As this year’s TIFF nears its end, we’re treated to more titles that received the Cannes 2020 label and officially premiered at Toronto. Among them is TRUE MOTHERS from Japanese filmmaker Naomi Kawase. Adapted from the novel by Mizuki Tsujimura, it’s an adoption drama that feels tender if somewhat familiar initially, only to surprise you with a shift in perspective that reveals the full, exceptional reach of its compassion.
In the film we first meet Satoko (Hiromi Nagasaku) and Kiyokazu (Arata Iura), a middle-class couple with a kindergarten-age son Asato. The loving family looks just like any other until a playground accident triggers Satoko’s hidden insecurities and the memory of Asato’s adoption from an agency that not only helps babies find new parents but provides shelter for women/girls to carry unintended pregnancies to term. At the end of the rather protracted act one, someone claiming to be Asato’s biological mother shows up to blackmail the good-hearted adoptive parents. Except it’s definitely not the same girl who handed over her baby to them just a few years ago. So who is she?
The power of Kawase’s screenplay is felt most keenly in the second act, dedicated entirely to Asato’s birth mother Hikari (Aju Makita). Deviating from the typical narrative in such films where we’re meant to sympathize with the adoptive parents, TRUE MOTHERS asks us to consider the other, often neglected side of the story as well. Hikari is a 14-year-old school girl who made the mistake of falling in love. Unlike most others she meets at the foster home, she never regrets the pregnancy even though there’s no way she could care for a child in her circumstances. The movie takes us into her world, a world of rejection, shame and loss of control over one’s own body at a very young age. At the same time, it depicts a beautifully unique bond of sisterhood between the hostess of the adoption agency (Miyoko Asada) and the girls she cares for. This whole segment of the film is vividly imagined and breathes such humanity that all the characters come painfully alive.
The mystery of who the blackmailer is is solved in the third act, which brings the journeys of the adoptive parents and Hikari together. And while the resolution feels a little too convenient, the emotions are very real, thanks in no small part to the fine performances by Nagasaku, Makita and Asada, the “three mothers” of one boy. Makita, especially, is a star. She portrays Hikari’s transformation with unwavering dignity and gives women who are shamed out of everything an unforgettable face.
TRUE MOTHERS is not without its faults. The editing could use some work to smooth out the jumps between perspectives and timelines. And Kawase does get carried away now and then by her penchant for shooting nature. There are so many shots of trees one could argue they should get top billing. But jokes aside, this is a movie that takes its time to investigate everyone involved in the often complicated process of adoption. It never cheapens the subject matter by making someone the villain but shares an understanding of motherhood that’s deeply perceptive and, above all, merciful. Heart-wrenching stuff.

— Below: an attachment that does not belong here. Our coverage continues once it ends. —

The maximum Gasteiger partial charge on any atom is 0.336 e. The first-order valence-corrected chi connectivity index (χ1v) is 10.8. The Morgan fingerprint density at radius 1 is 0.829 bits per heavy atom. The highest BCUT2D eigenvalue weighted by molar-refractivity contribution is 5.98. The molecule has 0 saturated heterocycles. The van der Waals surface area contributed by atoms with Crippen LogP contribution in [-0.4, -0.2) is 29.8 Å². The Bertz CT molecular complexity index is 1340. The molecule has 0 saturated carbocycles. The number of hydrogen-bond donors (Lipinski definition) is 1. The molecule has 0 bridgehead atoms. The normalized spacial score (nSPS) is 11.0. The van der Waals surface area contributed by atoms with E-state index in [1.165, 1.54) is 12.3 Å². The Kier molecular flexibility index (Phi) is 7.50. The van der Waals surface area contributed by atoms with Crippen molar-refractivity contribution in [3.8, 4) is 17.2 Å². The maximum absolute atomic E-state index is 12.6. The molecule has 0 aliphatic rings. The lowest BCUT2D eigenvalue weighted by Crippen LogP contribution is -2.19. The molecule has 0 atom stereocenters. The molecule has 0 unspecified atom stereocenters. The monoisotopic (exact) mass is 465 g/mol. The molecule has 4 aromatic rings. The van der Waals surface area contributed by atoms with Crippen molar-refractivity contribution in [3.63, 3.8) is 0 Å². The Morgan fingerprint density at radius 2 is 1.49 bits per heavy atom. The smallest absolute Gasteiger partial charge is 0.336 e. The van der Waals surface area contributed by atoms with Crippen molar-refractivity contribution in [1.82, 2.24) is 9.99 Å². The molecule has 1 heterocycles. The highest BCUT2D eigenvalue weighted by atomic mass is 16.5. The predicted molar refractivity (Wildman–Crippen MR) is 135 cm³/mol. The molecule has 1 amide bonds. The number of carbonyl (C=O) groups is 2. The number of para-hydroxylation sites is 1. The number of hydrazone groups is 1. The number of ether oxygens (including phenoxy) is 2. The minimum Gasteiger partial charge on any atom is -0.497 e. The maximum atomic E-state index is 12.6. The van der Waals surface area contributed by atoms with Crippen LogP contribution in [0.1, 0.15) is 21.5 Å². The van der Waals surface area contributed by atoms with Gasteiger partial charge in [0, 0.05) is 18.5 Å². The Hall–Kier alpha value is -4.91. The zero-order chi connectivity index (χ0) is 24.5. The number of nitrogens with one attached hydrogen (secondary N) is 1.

So that’s it for my first-ever TIFF! However unusual this edition has been, I managed to see many wonderful – and, let’s face it, some not-so-wonderful – films from across the Atlantic. Besides those that I’ve highlighted in my coverage over the past week, I have been impressed, intrigued, mystified by quite a few others. Italian director Daniele Luchetti’s time-jumping marital drama THE TIES, despite the lackluster reviews it received after opening Venice the week prior, is very solid. I don’t know what the Venice crowd was on but this one looks great, moves through different points of a marriage with jazzy musicality, and captures the lasting pain of betrayal. And news for those accusing it of melodrama: families are melodramatic.
Polish directors Malgorzata Szumowska and Michal Englert’s fantastical social satire about an immigrant masseur with healing powers, NEVER GONNA SNOW AGAIN, looks properly enchanted and dazzles with metaphorical possibilities. Some discipline to rein in the third act a bit more would have been good, but the thematic ambition and aesthetic design of the film remain memorable. To the contrary I would have wished for a less controlled version of Regina King’s directorial debut ONE NIGHT IN MIAMI, which is a joy to watch throughout even if it feels a little too safe. The chemistry and charisma of Kingsley Ben-Adir, Aldis Hodge, Leslie Odom Jr. and Eli Goree, however, make any attempt to resist the film’s charm somewhat futile.
Brazilian director João Paulo Miranda Maria’s feature debut MEMORY HOUSE is a worthy addition to the country’s fascinating and ever-growing catalogue of films that deal with its dark colonial past. Thoroughly impenetrable as it is, the film’s feverishly strange visual language will make an impression alright. And finally, New Zealander filmmaker Roseanne Liang’s sophomore feature SHADOW IN THE CLOUD is all kinds of crazy. You want Chloë Grace Moretz as a WWII pilot taking on nasty Japanese fighter jets? You got it. But why not add some unexplained mutant creatures into the mix while we’re at it? Sure. And that’s before you find out what’s in that bag she wouldn’t let anyone open! Very silly fun top to bottom.
Signing off for now. Hopefully by the time I check back with the next festival dispatch, the world will look a little different than it does today.